Weapons of World War Two
At the oubreak of the Russo-Finnish War, the situation of the military aviation in the small nordic country was rather critical, being in conditions of total dependency on the war industry of the nations which, in that moment, supported Finland. Two years later, when the army of Marshal Mannerheim thought in "returning the favor" to the Red Army, the situation had quite changed, both qualitatively and quantitatively, but the uncomfortable and distrurbing basic shortcomings remained. The ranks of the Finnish Air Force comprised German and Italian aircraft provided by the two main allies of the country, but there were also many British, French, Dutch, American and even Soviet aircraft.
True is that the Valtion Lentokonetehdas (the state-owned aircraft factory, which represented almost all of the aeronautical industry) produced since time ago, under license, the Dutch fighter Fokker D XXI and the British bomber Bristol Blenheim, but the absence of a model projected around parameters characteristic of that war theater was increasingly noticeable. Because of that in 1941 it was decided to try the construction of a national model, and the order was entrusted to engineer Edward Vegeluis from the Valtion Lentokonetehdas (VL).
The prototype, denominated Myrsky (Storm), flew for the first time in the early 1942. Undoubtedly it was not a fully achieved realization, for it presented notable inconvenients, such as a certain structural weakness, unstability during flight and the ugly tendency of losing the coating of the fuselage when the aircraft was in full effort. Of this first aircraft were built four exemplars, which were soon returned to the factory to study adequate modifications that could correct the defects. From this restructuring it was born the Myrsky II, which was built in 46 exemplars. But these entered service too late to be used effectively against the Russians, and because of that they were used, but only in a symbolic manner, against the Wehrmacht during its withdrawal, as imposed by the clauses stipulated in the armistice of Finland and the Soviet Union.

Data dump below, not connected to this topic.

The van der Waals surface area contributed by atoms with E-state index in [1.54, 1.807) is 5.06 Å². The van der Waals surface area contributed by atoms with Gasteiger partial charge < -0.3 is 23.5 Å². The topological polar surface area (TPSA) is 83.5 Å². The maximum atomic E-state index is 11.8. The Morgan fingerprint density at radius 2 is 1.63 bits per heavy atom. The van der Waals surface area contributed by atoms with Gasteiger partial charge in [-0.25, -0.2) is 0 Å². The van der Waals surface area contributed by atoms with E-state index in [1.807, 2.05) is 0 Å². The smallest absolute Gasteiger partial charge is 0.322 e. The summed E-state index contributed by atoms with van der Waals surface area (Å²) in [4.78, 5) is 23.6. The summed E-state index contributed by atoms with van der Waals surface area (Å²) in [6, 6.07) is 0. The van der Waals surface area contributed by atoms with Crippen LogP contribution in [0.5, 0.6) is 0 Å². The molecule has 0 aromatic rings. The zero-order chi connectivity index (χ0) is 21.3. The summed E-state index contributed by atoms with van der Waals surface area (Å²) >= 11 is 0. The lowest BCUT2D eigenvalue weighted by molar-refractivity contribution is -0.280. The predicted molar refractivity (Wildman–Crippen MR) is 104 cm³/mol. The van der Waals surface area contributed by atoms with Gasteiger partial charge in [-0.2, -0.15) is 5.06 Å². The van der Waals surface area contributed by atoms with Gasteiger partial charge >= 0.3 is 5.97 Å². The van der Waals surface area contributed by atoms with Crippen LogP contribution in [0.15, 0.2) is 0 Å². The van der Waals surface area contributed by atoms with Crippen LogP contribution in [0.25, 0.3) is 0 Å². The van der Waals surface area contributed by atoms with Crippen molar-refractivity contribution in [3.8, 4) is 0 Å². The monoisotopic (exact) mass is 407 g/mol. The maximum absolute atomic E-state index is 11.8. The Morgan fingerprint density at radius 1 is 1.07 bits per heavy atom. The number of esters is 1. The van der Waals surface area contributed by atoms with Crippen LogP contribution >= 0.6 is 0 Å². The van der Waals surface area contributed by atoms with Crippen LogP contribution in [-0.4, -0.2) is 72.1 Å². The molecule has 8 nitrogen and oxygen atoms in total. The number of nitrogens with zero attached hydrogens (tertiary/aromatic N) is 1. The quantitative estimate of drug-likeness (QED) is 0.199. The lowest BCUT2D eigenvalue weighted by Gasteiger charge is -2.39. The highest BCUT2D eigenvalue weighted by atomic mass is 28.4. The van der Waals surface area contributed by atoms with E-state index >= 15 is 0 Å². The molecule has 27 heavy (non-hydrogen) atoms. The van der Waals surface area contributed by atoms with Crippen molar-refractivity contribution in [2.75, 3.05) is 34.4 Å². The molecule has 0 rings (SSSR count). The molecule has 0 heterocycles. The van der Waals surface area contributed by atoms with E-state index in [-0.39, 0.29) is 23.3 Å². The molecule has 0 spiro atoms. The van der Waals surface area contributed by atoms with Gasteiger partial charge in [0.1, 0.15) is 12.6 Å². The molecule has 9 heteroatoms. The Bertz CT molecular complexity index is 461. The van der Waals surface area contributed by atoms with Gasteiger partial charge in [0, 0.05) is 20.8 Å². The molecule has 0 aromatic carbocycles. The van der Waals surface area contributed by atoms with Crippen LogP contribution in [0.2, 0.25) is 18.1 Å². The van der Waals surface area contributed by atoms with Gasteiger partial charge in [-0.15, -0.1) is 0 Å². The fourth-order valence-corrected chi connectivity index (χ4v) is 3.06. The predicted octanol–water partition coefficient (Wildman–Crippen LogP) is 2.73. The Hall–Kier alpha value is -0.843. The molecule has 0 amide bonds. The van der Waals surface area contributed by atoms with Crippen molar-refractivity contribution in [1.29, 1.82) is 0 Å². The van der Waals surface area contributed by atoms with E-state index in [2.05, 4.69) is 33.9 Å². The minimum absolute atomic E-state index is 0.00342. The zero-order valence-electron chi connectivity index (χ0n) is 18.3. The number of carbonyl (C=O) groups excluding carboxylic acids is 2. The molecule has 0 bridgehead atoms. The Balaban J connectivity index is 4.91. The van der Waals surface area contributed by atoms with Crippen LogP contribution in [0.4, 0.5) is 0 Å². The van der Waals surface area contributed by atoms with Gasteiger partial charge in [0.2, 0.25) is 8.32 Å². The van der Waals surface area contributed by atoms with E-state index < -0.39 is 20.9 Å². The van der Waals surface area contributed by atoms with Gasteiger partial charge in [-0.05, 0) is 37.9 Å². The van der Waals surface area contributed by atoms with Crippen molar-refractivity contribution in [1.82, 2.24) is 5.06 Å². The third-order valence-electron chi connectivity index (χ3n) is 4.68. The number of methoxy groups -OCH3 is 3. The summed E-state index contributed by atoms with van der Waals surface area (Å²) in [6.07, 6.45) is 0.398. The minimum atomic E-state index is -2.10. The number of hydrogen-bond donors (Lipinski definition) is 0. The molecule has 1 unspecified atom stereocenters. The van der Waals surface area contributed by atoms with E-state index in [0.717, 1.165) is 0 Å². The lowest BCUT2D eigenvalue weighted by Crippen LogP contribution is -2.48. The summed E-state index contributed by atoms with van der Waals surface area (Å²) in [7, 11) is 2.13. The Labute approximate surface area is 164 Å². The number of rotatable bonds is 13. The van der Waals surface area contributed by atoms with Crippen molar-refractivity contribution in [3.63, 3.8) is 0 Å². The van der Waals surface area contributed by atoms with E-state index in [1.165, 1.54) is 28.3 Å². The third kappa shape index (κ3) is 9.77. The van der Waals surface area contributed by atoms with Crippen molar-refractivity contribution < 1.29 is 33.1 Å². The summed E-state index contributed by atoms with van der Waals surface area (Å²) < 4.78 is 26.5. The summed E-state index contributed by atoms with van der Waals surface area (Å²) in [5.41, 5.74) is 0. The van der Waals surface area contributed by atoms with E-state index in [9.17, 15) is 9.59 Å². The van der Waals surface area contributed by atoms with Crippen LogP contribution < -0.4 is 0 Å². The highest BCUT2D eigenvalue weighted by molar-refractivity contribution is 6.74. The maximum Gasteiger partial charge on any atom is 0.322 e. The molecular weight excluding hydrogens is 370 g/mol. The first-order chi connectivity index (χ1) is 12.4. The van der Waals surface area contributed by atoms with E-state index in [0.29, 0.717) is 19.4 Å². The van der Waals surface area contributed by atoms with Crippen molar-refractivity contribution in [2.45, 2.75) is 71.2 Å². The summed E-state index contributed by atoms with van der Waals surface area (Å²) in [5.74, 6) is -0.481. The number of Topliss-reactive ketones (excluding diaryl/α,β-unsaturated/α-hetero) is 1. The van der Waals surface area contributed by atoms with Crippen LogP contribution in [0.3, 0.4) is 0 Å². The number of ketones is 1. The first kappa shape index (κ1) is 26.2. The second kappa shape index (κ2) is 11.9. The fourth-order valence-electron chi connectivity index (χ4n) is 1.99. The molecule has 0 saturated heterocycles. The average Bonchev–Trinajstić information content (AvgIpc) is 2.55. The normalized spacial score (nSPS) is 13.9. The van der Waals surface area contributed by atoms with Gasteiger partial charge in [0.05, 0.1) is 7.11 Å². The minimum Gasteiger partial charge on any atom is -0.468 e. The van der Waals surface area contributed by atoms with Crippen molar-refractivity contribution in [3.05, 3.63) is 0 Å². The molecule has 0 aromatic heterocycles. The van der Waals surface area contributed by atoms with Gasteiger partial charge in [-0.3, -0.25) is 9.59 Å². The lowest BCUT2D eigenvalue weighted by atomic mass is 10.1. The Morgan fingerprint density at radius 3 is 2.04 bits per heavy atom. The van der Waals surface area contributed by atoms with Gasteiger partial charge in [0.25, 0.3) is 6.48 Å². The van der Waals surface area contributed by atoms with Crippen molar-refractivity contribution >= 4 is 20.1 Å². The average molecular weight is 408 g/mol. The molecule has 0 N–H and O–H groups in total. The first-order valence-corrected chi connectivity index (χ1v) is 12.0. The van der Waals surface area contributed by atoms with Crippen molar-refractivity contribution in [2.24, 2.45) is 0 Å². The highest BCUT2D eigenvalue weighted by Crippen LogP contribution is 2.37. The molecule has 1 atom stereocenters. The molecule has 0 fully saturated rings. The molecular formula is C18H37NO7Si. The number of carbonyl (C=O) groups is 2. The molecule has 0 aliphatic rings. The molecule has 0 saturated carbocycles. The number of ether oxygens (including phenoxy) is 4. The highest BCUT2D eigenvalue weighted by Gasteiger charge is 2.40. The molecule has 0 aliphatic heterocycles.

Structurally, the aircraft was a single-engined low-winged monoplane with retractable landing gear. The body was one of mixed construction (metallic in the framework of the fuselage and wooden in that of the wings). The coating was of plywood in the rear part, while in the fore part it was metallic. The engine was a radial Pratt and Whitney Twin Wasp R-1830-SC3-G of 14 cylinders, and it was acquired in Sweden, where the company SFA built it under American license. The armament comprised four Browning 12.7-millimeter machine guns which fired through the propeller disc.
Overall, the Myrsky was scarcely used during war operations, and despite the modifications it resulted to be an aircraft of not brilliant prestations, to the point that it did not enjoy great popularity among the pilots. The importance of this aircraft lies mainly in that it was the first aircraft entirely produced in Finland, and it served as test bench for the young aeronautical industry of the country. This one, based in the experience acquired with the Myrsky, would construct shortly after the Pyorremyrsky (Whirlwind), a fighter-bomber which could have showed itself as an excellent aircraft if the course of the war had allowed it a full development.
First flight: Spring 1942
Wingspan: 11 meters
Wing area: 18 square meters
Length: 8.35 meters
Height: 3 meters
Full load/Empty weight: 2950/2340 kilograms
Payload/Crew: 610 kilograms/1
Engine: Pratt and Whitney Twin Wasp SC3 C of 1065 horsepower built by Swedish company SFA under license
Cruising speed: 400 kilometers/hour
Maximum speed: 530 kilometers/hour
Service ceiling: 9000 meters
Defensive armament: Four Browning 53-2 12.7-millimeter machine guns
Operational range: 500 kilometers, increased to twice with two deposits under the wings
Also in Weapons of World War Two: